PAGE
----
Last week Susan Kennedy got a makeover. Unfortunately the
revamping of the Neighbours star’s look did not live up to
our expectations – she merely invested in a few more
teacherly silk scarves, a long beaded necklace and got her hair
blow-dried by Lynne. But in the world of Neighbours it worked and
now take a look at her. Karl noticed her in the pub and now she
gets invited round for dinner with strange friends from the
tennis club. And an eligible bachelor even hit on her. Soon
Harold, who inspired Susan to change her image by calling her a
frump at the coffee shop, will be “copping a perv” on
her and she will have had total success. I love a good makeover. It’s the classic super-hero
storyline: the downtrodden, undesirable person takes off their
glasses and puts on some lycra to reveal an amazing body and
smouldering eyes. The secret to a good makeover is to look completely hideous
beforehand. This will throw any slight improvement into dramatic
relief. Beautiful people masquerading as mingers guarantee
brilliant transformations for the crucial ‘before” and
‘after’ photos. In magazines the ‘before’
photo always features the subject looking vacant, cross-eyed and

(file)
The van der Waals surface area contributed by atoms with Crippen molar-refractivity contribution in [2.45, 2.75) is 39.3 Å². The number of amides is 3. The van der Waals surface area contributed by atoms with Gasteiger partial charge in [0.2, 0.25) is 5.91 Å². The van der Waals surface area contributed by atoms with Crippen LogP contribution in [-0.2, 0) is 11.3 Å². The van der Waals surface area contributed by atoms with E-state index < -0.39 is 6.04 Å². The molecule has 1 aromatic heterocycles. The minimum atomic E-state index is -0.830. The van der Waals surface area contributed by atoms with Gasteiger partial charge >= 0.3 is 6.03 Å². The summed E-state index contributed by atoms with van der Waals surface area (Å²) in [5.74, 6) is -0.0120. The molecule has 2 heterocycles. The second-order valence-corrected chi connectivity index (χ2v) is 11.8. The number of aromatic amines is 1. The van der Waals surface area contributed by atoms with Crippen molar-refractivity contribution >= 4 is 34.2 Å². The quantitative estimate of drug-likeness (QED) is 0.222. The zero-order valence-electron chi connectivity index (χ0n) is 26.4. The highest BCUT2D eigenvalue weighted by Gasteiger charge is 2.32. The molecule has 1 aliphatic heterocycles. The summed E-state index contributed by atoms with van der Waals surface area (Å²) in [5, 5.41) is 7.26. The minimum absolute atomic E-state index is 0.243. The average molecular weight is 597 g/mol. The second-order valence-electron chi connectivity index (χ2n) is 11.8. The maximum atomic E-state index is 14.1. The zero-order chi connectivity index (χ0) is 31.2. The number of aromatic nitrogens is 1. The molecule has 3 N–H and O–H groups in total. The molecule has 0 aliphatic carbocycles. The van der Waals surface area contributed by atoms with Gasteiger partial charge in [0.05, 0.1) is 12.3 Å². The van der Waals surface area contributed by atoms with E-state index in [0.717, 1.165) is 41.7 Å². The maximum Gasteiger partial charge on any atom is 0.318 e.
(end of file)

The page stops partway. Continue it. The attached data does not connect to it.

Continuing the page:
miserable with massive bags under their eyes. In the ‘after’ photo they are all smiley and
bright-eyed, their life changed forever; no one is out of their
league now. So, inspired by the Australian soap and full of hope
and merriment on this sunny afternoon in the summertime, I got
one boy and one girl and gave them both a makeover. Mo, 20, wanted a smarter look as he has been wearing a pair of
trainers with a massive hole in the bottom for about a year. He
says, “Sometimes I would step in a puddle and then have wet
feet for days.” He also hates every t-shirt he owns:
“They all make my head look massive.” Mo’s
transformation merely involved him putting on another t-shirt and
some new jeans. As I say, the secret to gaining sex appeal in the
makeover is little more than taking off the glasses. Anna, 18, wanted a more sophisticated style, as she thinks she
looks about 12 years old and claims, “Last week the waiter
in a restaurant mistook me for a child and gave me the
children’s menu and crayons.” Anna put on her least
flattering t-shirt, which she made in an art lesson at school
when she was really 12. The next thing she knew, she was in a
dress and heels in a meadow, spring had sprung, the sun was
setting and go on then, she says, “Ki-iss Me”. The
effects of the makeover won’t last long and I can’t say
what hope the future holds for Susan, Anna and Mo. Fashion is
short-lived. The sun will go down. Turn around and your head
might still be massive. You might get given the crayons again.
Karl might still shag Izzy. Never mind; for now, chuck out the
‘before’ and savour the ‘after’.ARCHIVE: 0th week TT 2004